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At the end of the book of Bamidbar, which we just completed reading, it seemed that Moses’ career as a leader had come to an end. His successor, Joshua, had already been determined, and it would be he, not Moses, who would lead the people into the Promised Land. Still, in the midst of transition and the last month of his life, Moses assembles the people and delivers a series of addresses. This week’s parasha begins with the phrase Eleh ha-d’varim, meaning “these are the words.” As the children of Israel assemble in front of him, Moses prepares them for a new beginning. He ceases to be the liberator, the miracle worker who parted the sea, and the redeemer who was called upon to replenish a depleted well. The people gain responsibility.
Parashat D’varim brings me to an important inflection point in our country when we are assembled together. We watch the conventions and read the news, educating ourselves in priorities like equality, healthcare, and education. We debate amongst our colleagues at lunchtime and hear the words of our peers echoing on social media. We make our way through political cartoons and controversies. While at the peak of election season, we are consumed with making an important choice. Yet, as youth professionals, spiritual leaders, change makers, and parents, we have another obligation.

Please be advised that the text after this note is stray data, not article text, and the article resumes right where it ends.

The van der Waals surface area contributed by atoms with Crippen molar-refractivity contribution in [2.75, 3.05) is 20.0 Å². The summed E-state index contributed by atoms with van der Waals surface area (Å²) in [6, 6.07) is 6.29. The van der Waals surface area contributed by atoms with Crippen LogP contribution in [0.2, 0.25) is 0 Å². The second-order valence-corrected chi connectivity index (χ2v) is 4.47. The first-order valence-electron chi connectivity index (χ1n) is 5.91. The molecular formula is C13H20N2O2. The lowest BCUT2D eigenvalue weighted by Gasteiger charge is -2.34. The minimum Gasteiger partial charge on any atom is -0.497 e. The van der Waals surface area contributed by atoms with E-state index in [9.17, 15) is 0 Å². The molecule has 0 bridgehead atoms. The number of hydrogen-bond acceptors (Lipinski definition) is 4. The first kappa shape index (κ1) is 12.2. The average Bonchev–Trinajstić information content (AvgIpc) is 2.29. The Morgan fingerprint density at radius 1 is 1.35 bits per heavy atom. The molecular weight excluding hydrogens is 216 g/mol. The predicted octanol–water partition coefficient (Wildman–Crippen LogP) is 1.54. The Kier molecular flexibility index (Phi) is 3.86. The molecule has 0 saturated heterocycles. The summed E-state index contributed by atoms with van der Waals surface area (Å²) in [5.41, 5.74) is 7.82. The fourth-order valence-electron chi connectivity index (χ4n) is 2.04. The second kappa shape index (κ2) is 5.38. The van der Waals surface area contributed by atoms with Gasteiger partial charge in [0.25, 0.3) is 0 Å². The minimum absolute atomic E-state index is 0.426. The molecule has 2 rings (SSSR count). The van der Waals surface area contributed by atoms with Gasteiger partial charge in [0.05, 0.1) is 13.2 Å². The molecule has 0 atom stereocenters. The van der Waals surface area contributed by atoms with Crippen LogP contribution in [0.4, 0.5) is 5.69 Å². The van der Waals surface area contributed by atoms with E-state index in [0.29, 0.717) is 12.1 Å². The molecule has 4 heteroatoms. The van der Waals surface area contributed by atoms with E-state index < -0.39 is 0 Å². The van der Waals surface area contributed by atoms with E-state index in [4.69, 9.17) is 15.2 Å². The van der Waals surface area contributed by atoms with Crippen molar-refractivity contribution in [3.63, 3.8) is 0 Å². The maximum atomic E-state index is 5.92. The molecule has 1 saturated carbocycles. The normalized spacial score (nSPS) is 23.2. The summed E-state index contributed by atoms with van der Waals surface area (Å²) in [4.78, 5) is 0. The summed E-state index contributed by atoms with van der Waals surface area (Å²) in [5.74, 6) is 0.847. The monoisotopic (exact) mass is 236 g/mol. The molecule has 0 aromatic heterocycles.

Moses used his last set of words to help transition his people, even while public speaking was not his strongest feat. It is only then that he became Moshe Rabbenu – not simply a leader, but most literally, “Moses our rabbi, our teacher.” We, too, must remember that it is our role to ensure our youth are given support to address the anxieties of our day, to sort through the noise, and to help build this next phase of our world. Often, the first thought that comes to mind is, “But, they cannot vote yet.” We reason that our issues – “adult issues” – are over their heads. But the truth is, our kids are arriving home from summer programs and we can learn a thing or two from them.
While we take a stance for gay rights, our youth march in the pride parade. When we debate the right to bear arms, thousands of our teens come together in viral campaigns to heal our nation of its gun violence epidemic. As we feel the pain of people who flee to our country seeking safety, these 10-12th graders empower newly arrived refugee children by teaching them English, soccer, and gardening at summer camp.
Our youth are already taking a stand for national issues in URJ programs, and we have an immense power to help mold their spiritual and moral identities. As Moses was inclined to speak openly to the children of Israel, this election season we can do the same by speaking to our youth about a future that is also theirs to live. We can help them have a voice in defining it. In preparation of entering the voting booths in November, I urge you to make the most out of the opportunities we have during this time and our obligation to educate.
I wish us all a productive road ahead in the year to come.